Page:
You might have heard the news: Teams who have people from a variety of backgrounds, ethnicities and races tend to be more innovative and perform better, largely because differing perspectives bring lots of different ideas and considerations to the table. But if you want a diverse team where everyone feels included, you might be better off rethinking how much and the ways you talk about it.
A recent study by collaboration company Atlassian showed that most employees (80 percent) agree diversity is important and helps business outcomes. Yet, only 36-40 percent actually participate in conversations or working groups to improve inclusion at their businesses, and only 23-26 percent actually try to get leadership to create an environment that's more inclusive. Individual participation has gone down, not up, falling 50 percent year-over-year, and company initiatives also have flatlined. 40 percent of respondents think their companies don't need to improve representation of underrepresented groups, even though representation, retention and a sense of belonging in those groups remains below 30 percent.
One big reason for the lack of action might be simple fatigue. A famous marketing study by Sheena Iyengar and Mark Lepper showed that, when people were given lots of jam choices, they didn't take action and buy. They were too overwhelmed from all the information and options coming in, so they did nothing. We might not be peddling preserves to workers, but the constant talk of diversity, including neverending ways to "fix" it, might be turning them off in a similar way.
So then what can we do differently?
Aubrey Blanche, Global Head of Diversity and Inclusion for Atlassian, outlined some strategies for how company leaders can bring up D&I without triggering a negative response. They suggest that part of the reason businesses haven't been able to avoid fatigue and apathy is that they've failed to make actionable plans based on the individual worker's perspective and authority level.
1. Stop talking about changing companies overall. "Company-wide change is too broad for most individuals to impact. Instead, we must give people actionable strategies to improve their teams. The team is a unit that an individual can understand and impact, and if each individual contributes to improving their team, the collective growth in all teams impacts the entire organization."
2. Make team-level improvements. "For example, educate employees about the fact that people from underrepresented backgrounds are more likely to be interrupted in meetings or less likely to be asked for their expertise. To mitigate this, create a 'no interruptions rule' in your meetings, which benefits [everyone]."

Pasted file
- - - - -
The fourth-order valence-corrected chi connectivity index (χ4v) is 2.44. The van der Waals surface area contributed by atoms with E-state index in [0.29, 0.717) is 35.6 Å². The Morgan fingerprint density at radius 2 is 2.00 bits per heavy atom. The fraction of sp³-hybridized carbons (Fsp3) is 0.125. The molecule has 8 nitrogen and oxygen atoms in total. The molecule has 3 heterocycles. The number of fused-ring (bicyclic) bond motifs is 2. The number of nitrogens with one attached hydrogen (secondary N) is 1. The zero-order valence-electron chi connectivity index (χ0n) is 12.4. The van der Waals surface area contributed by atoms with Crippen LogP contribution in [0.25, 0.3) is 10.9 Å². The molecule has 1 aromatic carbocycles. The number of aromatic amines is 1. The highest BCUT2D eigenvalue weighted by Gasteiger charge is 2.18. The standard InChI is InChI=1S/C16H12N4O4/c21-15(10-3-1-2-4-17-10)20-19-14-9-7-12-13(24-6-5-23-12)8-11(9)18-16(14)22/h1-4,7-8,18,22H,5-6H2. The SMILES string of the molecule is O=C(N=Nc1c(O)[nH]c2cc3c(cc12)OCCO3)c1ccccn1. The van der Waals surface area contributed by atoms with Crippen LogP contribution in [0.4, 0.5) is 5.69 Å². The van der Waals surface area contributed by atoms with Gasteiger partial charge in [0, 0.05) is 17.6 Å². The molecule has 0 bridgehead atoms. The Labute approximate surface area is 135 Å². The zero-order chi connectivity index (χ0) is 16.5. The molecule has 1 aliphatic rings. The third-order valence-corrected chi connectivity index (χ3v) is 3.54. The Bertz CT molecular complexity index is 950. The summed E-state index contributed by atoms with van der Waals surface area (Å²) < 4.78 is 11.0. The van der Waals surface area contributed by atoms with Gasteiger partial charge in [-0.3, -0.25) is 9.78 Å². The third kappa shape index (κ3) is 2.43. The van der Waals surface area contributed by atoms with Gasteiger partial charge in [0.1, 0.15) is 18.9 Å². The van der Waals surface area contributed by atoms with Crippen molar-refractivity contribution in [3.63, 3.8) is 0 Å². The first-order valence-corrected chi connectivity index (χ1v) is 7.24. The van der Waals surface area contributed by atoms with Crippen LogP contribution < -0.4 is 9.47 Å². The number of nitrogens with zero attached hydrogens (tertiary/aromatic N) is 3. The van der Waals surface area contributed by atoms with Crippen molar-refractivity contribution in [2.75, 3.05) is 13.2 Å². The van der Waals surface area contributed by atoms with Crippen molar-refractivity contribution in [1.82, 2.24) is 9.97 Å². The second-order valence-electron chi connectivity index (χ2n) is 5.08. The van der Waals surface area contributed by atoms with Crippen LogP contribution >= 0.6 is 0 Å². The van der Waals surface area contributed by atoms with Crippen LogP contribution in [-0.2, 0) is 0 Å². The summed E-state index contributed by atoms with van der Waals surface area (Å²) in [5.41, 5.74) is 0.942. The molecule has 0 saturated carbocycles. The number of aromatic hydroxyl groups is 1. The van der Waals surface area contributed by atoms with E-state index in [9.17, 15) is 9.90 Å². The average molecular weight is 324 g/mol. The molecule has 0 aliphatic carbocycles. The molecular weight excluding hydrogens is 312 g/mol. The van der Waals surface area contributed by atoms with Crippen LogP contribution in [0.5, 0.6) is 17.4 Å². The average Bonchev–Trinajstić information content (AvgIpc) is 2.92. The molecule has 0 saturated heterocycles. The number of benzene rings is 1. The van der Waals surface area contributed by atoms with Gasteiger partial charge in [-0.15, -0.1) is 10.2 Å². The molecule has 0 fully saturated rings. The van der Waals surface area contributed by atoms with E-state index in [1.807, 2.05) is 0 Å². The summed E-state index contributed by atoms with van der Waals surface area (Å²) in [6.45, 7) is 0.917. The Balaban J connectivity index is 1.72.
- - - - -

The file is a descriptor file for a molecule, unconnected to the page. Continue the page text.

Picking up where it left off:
3. Create a schedule for office housework (e.g., taking notes, scheduling). "These tasks disproportionately fall to underrepresented people, so making a rotation where everyone pitches in to accomplish these tasks will make the team more equitable."
4. Map out the ideal skillset for projects and compile a list of candidates from that profile, rather than assigning to the person who is top of mind. "Seek input from adjacent teams to come up with potential employees that might not come to mind immediately. This ensures that all people with the right skills are considered, instead of a select few who consistently receive highly-visual assignments, or are more social, and thus, stay top of mind."
5. Consider how small acts of kindness have a ripple effect. "The goal should be inclusion and belonging, and that benefits all team members. Having the psychological safety to dissent, being able to schedule around events for kids, spouses, or elderly parents, and having the ability to fail forward helps employees be more creative and more productive. By treating everyone with basic human dignity, we can increase the sense of belonging in our organizations."
Blanche points out, too, that the industry also needs to be better about collaborating. There's research to share from sources like Kapor Center and Project Include, for example. Companies also can do a better job using tools like Textio and HackerRank, which can help you avoid biases and attract a fuller range of candidates in hiring. Shifting from a "culture fit" interview to a "values aligned" interview, focusing on balance instead of increasing numbers and implementing policies like flexible work schedules are all actionable ways to embed D&I more deeply into an organization.
It's not just a D&I issue
While Atlassian's survey focused on diversity and inclusion, it reveals a broader communication and implementation problem within companies. If business leaders force a topic--be it D&I, #metoo, financial ethics or anything else--into discussion without empowering workers with on-the-floor-level ways to change, then broader change becomes much more difficult. Rather than being inspired and taking action, employees become tired, irritated and apathetic. This isn't to say that any of these topics don't deserve attention. They do. It's merely to say that targeted discussion, done at strategic intervals with greater clarity on what one person can do, might be a far better option than our current ambiguous and incessant default.